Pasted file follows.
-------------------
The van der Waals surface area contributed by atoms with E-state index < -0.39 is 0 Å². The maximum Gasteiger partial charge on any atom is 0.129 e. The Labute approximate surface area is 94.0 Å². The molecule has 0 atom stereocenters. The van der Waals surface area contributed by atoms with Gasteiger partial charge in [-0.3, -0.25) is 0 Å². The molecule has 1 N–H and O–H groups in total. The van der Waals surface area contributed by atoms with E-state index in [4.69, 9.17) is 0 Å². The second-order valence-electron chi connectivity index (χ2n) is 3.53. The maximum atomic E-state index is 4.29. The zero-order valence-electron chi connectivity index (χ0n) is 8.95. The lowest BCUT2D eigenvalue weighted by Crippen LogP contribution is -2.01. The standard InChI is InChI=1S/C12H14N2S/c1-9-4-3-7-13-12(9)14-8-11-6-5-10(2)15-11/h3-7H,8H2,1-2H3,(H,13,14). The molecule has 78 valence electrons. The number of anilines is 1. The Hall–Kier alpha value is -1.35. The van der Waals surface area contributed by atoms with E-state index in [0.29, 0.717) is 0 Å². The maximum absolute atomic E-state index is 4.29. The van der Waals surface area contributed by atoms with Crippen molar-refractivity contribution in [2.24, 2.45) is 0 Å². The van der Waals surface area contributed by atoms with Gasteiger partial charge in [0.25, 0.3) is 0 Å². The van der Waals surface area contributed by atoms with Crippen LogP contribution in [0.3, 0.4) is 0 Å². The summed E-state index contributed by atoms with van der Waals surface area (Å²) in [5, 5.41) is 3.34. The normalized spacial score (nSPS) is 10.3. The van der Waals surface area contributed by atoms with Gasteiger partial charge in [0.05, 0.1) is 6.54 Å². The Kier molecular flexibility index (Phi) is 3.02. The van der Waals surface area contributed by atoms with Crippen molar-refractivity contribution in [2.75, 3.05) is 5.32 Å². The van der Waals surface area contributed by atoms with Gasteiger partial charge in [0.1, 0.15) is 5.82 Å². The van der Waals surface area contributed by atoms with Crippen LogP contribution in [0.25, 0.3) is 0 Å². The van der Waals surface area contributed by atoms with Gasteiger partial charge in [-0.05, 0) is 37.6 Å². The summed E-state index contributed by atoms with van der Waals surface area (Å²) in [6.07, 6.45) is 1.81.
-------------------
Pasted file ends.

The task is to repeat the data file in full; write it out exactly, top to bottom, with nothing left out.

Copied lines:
The van der Waals surface area contributed by atoms with E-state index < -0.39 is 0 Å². The maximum Gasteiger partial charge on any atom is 0.129 e. The Labute approximate surface area is 94.0 Å². The molecule has 0 atom stereocenters. The van der Waals surface area contributed by atoms with Gasteiger partial charge in [-0.3, -0.25) is 0 Å². The molecule has 1 N–H and O–H groups in total. The van der Waals surface area contributed by atoms with E-state index in [4.69, 9.17) is 0 Å². The second-order valence-electron chi connectivity index (χ2n) is 3.53. The maximum atomic E-state index is 4.29. The zero-order valence-electron chi connectivity index (χ0n) is 8.95. The lowest BCUT2D eigenvalue weighted by Crippen LogP contribution is -2.01. The standard InChI is InChI=1S/C12H14N2S/c1-9-4-3-7-13-12(9)14-8-11-6-5-10(2)15-11/h3-7H,8H2,1-2H3,(H,13,14). The molecule has 78 valence electrons. The number of anilines is 1. The Hall–Kier alpha value is -1.35. The van der Waals surface area contributed by atoms with E-state index in [0.29, 0.717) is 0 Å². The maximum absolute atomic E-state index is 4.29. The van der Waals surface area contributed by atoms with Crippen molar-refractivity contribution in [2.24, 2.45) is 0 Å². The van der Waals surface area contributed by atoms with Gasteiger partial charge in [0.25, 0.3) is 0 Å². The van der Waals surface area contributed by atoms with Crippen LogP contribution in [0.3, 0.4) is 0 Å². The summed E-state index contributed by atoms with van der Waals surface area (Å²) in [5, 5.41) is 3.34. The normalized spacial score (nSPS) is 10.3. The van der Waals surface area contributed by atoms with Gasteiger partial charge in [0.05, 0.1) is 6.54 Å². The Kier molecular flexibility index (Phi) is 3.02. The van der Waals surface area contributed by atoms with Crippen molar-refractivity contribution in [2.75, 3.05) is 5.32 Å². The van der Waals surface area contributed by atoms with Gasteiger partial charge in [0.1, 0.15) is 5.82 Å². The van der Waals surface area contributed by atoms with Crippen LogP contribution in [0.25, 0.3) is 0 Å². The van der Waals surface area contributed by atoms with Gasteiger partial charge in [-0.05, 0) is 37.6 Å². The summed E-state index contributed by atoms with van der Waals surface area (Å²) in [6.07, 6.45) is 1.81.